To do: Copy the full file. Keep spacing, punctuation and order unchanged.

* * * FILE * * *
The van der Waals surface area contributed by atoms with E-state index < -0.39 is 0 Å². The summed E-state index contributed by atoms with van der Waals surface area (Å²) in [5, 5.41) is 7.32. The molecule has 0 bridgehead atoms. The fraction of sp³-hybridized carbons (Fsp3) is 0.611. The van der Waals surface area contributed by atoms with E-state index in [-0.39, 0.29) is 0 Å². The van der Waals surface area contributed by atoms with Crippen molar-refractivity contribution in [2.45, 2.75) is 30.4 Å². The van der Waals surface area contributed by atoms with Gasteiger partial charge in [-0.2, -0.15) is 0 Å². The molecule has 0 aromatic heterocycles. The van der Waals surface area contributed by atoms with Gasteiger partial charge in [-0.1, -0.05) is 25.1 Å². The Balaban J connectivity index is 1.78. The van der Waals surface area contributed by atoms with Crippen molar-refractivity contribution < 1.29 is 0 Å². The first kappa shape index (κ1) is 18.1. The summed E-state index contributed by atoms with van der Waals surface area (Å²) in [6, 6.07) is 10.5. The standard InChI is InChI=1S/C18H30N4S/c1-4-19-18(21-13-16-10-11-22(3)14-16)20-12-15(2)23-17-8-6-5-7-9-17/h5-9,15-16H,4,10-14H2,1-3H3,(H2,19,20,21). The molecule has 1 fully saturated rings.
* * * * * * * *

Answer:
The van der Waals surface area contributed by atoms with E-state index < -0.39 is 0 Å². The summed E-state index contributed by atoms with van der Waals surface area (Å²) in [5, 5.41) is 7.32. The molecule has 0 bridgehead atoms. The fraction of sp³-hybridized carbons (Fsp3) is 0.611. The van der Waals surface area contributed by atoms with E-state index in [-0.39, 0.29) is 0 Å². The van der Waals surface area contributed by atoms with Crippen molar-refractivity contribution in [2.45, 2.75) is 30.4 Å². The van der Waals surface area contributed by atoms with Gasteiger partial charge in [-0.2, -0.15) is 0 Å². The molecule has 0 aromatic heterocycles. The van der Waals surface area contributed by atoms with Gasteiger partial charge in [-0.1, -0.05) is 25.1 Å². The Balaban J connectivity index is 1.78. The van der Waals surface area contributed by atoms with Crippen molar-refractivity contribution < 1.29 is 0 Å². The first kappa shape index (κ1) is 18.1. The summed E-state index contributed by atoms with van der Waals surface area (Å²) in [6, 6.07) is 10.5. The standard InChI is InChI=1S/C18H30N4S/c1-4-19-18(21-13-16-10-11-22(3)14-16)20-12-15(2)23-17-8-6-5-7-9-17/h5-9,15-16H,4,10-14H2,1-3H3,(H2,19,20,21). The molecule has 1 fully saturated rings.